Taliban chef says US exit is ‘our happiest moment’
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spokesman Zabihullah Mujahid told NBC News there was “no proof” that al Qaeda’s late leader Osama bin Laden was responsible. US-backed forces ousted the Taliban in late 2001 after their leadership refused to cave into US demands to make bin Laden leave
. Speaking to NBC News, Mr Mujahid said: “We don’t want our countrymen to go to America whatever they have done in the past, we have given them amnesty.
“We need young, educated professionals for our nation but if they want to leave it’s their choice.”
Asked on his thoughts that Afghan women are “terrified”, he continued: “They are our sisters, we must show them respect. They should not be frightened.
“The Taliban are humans and from this country. They have fought for their country, women should be proud of us not scared.”
Mr Mujahid said: “When Osama bin Laden became an issue for the Americans he was in Afghanistan.
A Taliban chief has described the US exit from Afghanistan as their “happiest moment”
Zabihullah Mujahid said there was “no proof” Osama bin Laden was responsible for 9/11
“Although there was no proof he was involved, now we have given promises that Afghan soil won’t be used against anyone.
“There is no evidence, even after 20 years of war we have no proof bin Laden was involved.
“There was no justification for this war, it was an excuse for war.”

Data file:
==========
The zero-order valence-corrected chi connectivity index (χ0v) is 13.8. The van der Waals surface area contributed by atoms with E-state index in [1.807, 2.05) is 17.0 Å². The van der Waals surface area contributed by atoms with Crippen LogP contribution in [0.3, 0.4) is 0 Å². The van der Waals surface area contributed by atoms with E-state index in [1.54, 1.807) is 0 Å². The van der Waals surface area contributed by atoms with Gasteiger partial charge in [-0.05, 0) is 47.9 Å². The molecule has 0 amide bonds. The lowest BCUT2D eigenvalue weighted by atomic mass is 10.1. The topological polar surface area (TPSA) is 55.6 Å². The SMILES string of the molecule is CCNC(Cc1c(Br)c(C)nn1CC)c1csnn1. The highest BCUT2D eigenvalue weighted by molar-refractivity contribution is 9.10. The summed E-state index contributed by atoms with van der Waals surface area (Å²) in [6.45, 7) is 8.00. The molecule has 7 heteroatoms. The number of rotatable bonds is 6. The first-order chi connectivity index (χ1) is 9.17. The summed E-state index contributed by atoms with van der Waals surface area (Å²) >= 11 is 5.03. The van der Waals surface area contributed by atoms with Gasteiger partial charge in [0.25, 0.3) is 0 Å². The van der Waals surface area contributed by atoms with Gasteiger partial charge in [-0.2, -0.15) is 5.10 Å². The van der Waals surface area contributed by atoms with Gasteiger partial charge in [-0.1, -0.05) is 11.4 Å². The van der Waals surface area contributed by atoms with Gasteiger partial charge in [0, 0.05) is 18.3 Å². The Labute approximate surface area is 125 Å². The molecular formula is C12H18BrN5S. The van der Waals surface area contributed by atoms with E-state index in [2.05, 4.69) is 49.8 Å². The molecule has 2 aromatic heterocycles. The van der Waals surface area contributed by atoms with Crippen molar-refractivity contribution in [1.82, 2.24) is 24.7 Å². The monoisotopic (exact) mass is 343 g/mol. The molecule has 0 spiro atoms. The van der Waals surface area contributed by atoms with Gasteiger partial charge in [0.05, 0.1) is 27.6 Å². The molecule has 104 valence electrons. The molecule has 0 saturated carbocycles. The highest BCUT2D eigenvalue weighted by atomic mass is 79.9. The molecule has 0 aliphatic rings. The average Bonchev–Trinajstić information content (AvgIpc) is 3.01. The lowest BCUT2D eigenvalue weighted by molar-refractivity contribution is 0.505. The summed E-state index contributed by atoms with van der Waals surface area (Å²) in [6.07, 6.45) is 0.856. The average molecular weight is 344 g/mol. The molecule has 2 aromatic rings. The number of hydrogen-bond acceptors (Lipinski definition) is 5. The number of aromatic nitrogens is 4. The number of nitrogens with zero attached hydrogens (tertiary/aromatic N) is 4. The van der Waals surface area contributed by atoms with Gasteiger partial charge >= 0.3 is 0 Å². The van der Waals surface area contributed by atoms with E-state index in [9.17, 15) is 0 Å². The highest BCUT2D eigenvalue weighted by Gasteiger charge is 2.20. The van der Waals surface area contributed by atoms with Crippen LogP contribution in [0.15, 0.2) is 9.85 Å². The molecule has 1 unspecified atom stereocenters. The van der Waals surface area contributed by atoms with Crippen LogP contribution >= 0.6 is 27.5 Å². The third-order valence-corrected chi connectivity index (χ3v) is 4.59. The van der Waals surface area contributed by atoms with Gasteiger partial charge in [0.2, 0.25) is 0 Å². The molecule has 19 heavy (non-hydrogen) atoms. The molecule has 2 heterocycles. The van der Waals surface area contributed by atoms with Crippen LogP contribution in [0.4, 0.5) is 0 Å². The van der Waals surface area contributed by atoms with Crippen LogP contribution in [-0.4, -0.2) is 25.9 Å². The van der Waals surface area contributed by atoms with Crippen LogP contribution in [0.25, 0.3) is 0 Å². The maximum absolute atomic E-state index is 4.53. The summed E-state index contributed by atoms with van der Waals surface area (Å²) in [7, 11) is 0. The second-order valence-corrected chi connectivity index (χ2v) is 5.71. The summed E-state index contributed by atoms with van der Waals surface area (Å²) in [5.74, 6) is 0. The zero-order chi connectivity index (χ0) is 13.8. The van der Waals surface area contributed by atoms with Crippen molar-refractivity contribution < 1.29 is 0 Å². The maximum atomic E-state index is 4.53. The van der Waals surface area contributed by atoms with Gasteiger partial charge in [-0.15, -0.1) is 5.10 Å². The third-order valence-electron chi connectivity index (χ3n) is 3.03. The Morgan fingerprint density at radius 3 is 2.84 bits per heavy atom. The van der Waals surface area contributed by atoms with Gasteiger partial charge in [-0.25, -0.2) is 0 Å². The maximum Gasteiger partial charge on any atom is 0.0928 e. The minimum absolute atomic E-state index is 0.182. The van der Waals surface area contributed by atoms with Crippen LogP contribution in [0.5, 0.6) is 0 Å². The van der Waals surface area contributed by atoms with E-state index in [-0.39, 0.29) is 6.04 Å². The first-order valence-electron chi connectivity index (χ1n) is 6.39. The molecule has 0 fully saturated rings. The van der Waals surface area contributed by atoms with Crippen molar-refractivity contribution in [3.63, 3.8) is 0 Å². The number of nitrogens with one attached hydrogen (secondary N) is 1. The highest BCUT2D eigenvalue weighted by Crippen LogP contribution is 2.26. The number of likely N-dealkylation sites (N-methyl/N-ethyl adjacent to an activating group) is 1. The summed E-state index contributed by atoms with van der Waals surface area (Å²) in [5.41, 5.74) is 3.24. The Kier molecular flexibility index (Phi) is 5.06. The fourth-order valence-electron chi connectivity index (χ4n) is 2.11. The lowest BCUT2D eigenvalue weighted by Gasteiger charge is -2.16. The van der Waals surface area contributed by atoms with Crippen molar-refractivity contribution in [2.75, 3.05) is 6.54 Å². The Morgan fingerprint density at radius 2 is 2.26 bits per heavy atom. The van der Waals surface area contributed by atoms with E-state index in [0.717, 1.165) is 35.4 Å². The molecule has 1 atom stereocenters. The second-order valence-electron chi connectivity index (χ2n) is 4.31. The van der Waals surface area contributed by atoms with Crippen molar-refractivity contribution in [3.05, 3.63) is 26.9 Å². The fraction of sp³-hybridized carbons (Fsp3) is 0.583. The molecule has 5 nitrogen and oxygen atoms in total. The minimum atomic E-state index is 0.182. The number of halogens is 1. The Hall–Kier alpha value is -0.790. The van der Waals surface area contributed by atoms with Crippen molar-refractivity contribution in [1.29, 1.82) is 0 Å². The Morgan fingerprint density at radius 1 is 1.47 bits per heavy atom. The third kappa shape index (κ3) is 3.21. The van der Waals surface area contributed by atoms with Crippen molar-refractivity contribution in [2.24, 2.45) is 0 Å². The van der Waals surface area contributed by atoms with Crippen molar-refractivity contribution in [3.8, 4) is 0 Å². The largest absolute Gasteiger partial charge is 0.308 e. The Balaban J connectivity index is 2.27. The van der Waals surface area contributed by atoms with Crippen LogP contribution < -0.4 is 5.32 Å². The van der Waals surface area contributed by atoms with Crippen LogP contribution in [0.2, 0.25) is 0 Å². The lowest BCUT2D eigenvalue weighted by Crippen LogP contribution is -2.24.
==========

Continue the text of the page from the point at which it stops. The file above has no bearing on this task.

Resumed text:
He added: “The withdrawal is almost finished, these are our happiest moments.”
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It comes as Russia has yet to determine its position towards the Taliban, and will see how they act toward the Afghan population and Russian diplomats, President Vladimir Putin’s spokesperson said on Thursday.
“We think that the Taliban’s dominance, the de facto rise to power of the Taliban in Afghanistan and them taking most over the country under their control is de facto an accomplished process,” Dmitry Peskov told a briefing.
He said Moscow now wanted to see how this would translate into the security situation for the Afghan people and Russian diplomats in the country.
Moscow is interested in peace and stability in Afghanistan and will likely continue contacts with Washington on issues arising there, he added.
“The situation certainly requires exchange of opinions, exchange of information, so, of course, it is highly likely that such contacts will continue,” Peskov said.
Four Russian military planes evacuated Russian and other nationals from Kabul on Wednesday on the orders of President Vladimir Putin, as Moscow held military exercises involving its tank forces in neighbouring Tajikistan.
Meanwhile, Russian ally and Afghanistan’s northern neighbour Tajikistan this week warned it would not recognise an exclusively Taliban government.